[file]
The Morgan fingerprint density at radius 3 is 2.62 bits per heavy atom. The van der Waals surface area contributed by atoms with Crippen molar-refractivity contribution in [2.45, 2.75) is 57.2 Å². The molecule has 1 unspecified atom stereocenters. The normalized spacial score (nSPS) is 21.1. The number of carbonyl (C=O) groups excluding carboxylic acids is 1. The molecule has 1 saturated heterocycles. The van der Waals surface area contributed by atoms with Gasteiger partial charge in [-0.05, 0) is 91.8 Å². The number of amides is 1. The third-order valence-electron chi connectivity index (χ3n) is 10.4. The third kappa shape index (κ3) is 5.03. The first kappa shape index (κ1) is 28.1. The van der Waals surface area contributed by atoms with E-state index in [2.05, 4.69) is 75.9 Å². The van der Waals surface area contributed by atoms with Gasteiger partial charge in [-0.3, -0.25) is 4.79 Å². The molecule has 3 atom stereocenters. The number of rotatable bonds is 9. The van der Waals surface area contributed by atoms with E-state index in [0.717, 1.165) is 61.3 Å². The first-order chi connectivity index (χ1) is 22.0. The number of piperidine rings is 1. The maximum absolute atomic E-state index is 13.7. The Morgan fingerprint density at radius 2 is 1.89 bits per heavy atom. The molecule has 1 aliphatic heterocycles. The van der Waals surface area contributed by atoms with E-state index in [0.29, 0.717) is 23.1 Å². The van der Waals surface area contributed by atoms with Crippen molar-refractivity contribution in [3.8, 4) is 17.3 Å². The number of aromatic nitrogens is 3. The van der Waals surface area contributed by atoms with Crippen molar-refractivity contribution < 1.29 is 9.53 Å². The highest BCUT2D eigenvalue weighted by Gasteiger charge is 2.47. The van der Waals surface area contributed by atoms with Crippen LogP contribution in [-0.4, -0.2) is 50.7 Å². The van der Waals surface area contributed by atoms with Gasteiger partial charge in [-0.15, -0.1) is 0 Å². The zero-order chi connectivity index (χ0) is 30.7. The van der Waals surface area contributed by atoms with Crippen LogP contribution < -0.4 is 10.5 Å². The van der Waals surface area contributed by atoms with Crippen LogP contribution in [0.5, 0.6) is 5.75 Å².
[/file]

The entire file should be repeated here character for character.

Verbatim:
The Morgan fingerprint density at radius 3 is 2.62 bits per heavy atom. The van der Waals surface area contributed by atoms with Crippen molar-refractivity contribution in [2.45, 2.75) is 57.2 Å². The molecule has 1 unspecified atom stereocenters. The normalized spacial score (nSPS) is 21.1. The number of carbonyl (C=O) groups excluding carboxylic acids is 1. The molecule has 1 saturated heterocycles. The van der Waals surface area contributed by atoms with Gasteiger partial charge in [-0.05, 0) is 91.8 Å². The number of amides is 1. The third-order valence-electron chi connectivity index (χ3n) is 10.4. The third kappa shape index (κ3) is 5.03. The first kappa shape index (κ1) is 28.1. The van der Waals surface area contributed by atoms with E-state index in [2.05, 4.69) is 75.9 Å². The van der Waals surface area contributed by atoms with Gasteiger partial charge in [-0.3, -0.25) is 4.79 Å². The molecule has 3 atom stereocenters. The number of rotatable bonds is 9. The van der Waals surface area contributed by atoms with E-state index in [0.717, 1.165) is 61.3 Å². The first-order chi connectivity index (χ1) is 22.0. The number of piperidine rings is 1. The maximum absolute atomic E-state index is 13.7. The Morgan fingerprint density at radius 2 is 1.89 bits per heavy atom. The molecule has 1 aliphatic heterocycles. The van der Waals surface area contributed by atoms with E-state index in [0.29, 0.717) is 23.1 Å². The van der Waals surface area contributed by atoms with Crippen molar-refractivity contribution in [3.8, 4) is 17.3 Å². The number of aromatic nitrogens is 3. The van der Waals surface area contributed by atoms with Crippen molar-refractivity contribution < 1.29 is 9.53 Å². The highest BCUT2D eigenvalue weighted by Gasteiger charge is 2.47. The van der Waals surface area contributed by atoms with Crippen LogP contribution in [-0.4, -0.2) is 50.7 Å². The van der Waals surface area contributed by atoms with Gasteiger partial charge in [-0.15, -0.1) is 0 Å². The zero-order chi connectivity index (χ0) is 30.7. The van der Waals surface area contributed by atoms with Crippen LogP contribution < -0.4 is 10.5 Å². The van der Waals surface area contributed by atoms with Crippen LogP contribution in [0.5, 0.6) is 5.75 Å².